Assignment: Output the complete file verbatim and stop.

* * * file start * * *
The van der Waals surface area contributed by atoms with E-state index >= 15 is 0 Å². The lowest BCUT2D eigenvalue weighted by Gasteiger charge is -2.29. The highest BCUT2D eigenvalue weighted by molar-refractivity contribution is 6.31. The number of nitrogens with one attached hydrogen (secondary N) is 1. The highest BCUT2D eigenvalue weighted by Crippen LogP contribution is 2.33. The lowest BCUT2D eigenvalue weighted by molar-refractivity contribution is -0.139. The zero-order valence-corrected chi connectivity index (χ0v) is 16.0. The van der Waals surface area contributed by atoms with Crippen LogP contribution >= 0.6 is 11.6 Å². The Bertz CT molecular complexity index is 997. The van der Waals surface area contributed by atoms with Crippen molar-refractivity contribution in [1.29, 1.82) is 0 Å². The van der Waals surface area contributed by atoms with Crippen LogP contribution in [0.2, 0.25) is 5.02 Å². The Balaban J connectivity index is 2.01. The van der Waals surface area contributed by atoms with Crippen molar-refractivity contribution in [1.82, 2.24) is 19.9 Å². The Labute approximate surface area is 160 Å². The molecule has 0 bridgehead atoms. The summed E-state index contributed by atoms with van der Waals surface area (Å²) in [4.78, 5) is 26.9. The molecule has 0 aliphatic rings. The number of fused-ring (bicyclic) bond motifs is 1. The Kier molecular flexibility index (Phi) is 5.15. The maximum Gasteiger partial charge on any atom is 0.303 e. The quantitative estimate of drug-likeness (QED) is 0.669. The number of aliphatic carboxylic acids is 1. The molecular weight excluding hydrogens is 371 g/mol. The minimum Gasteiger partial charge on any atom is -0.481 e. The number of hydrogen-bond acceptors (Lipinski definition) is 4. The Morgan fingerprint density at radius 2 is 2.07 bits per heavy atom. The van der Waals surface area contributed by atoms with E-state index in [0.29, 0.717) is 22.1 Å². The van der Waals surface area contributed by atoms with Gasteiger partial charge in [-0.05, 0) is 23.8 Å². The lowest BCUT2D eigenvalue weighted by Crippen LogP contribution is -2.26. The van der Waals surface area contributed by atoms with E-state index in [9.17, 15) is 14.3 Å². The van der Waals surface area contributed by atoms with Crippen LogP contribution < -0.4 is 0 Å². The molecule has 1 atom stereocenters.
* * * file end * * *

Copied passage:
The van der Waals surface area contributed by atoms with E-state index >= 15 is 0 Å². The lowest BCUT2D eigenvalue weighted by Gasteiger charge is -2.29. The highest BCUT2D eigenvalue weighted by molar-refractivity contribution is 6.31. The number of nitrogens with one attached hydrogen (secondary N) is 1. The highest BCUT2D eigenvalue weighted by Crippen LogP contribution is 2.33. The lowest BCUT2D eigenvalue weighted by molar-refractivity contribution is -0.139. The zero-order valence-corrected chi connectivity index (χ0v) is 16.0. The van der Waals surface area contributed by atoms with Crippen LogP contribution >= 0.6 is 11.6 Å². The Bertz CT molecular complexity index is 997. The van der Waals surface area contributed by atoms with Crippen molar-refractivity contribution in [1.29, 1.82) is 0 Å². The van der Waals surface area contributed by atoms with Crippen LogP contribution in [0.2, 0.25) is 5.02 Å². The Balaban J connectivity index is 2.01. The van der Waals surface area contributed by atoms with Crippen molar-refractivity contribution in [1.82, 2.24) is 19.9 Å². The Labute approximate surface area is 160 Å². The molecule has 0 bridgehead atoms. The summed E-state index contributed by atoms with van der Waals surface area (Å²) in [4.78, 5) is 26.9. The molecule has 0 aliphatic rings. The number of fused-ring (bicyclic) bond motifs is 1. The Kier molecular flexibility index (Phi) is 5.15. The maximum Gasteiger partial charge on any atom is 0.303 e. The quantitative estimate of drug-likeness (QED) is 0.669. The number of aliphatic carboxylic acids is 1. The molecular weight excluding hydrogens is 371 g/mol. The minimum Gasteiger partial charge on any atom is -0.481 e. The number of hydrogen-bond acceptors (Lipinski definition) is 4. The Morgan fingerprint density at radius 2 is 2.07 bits per heavy atom. The van der Waals surface area contributed by atoms with E-state index in [0.29, 0.717) is 22.1 Å². The van der Waals surface area contributed by atoms with Gasteiger partial charge in [-0.05, 0) is 23.8 Å². The lowest BCUT2D eigenvalue weighted by Crippen LogP contribution is -2.26. The van der Waals surface area contributed by atoms with E-state index in [9.17, 15) is 14.3 Å². The van der Waals surface area contributed by atoms with Crippen LogP contribution < -0.4 is 0 Å². The molecule has 1 atom stereocenters.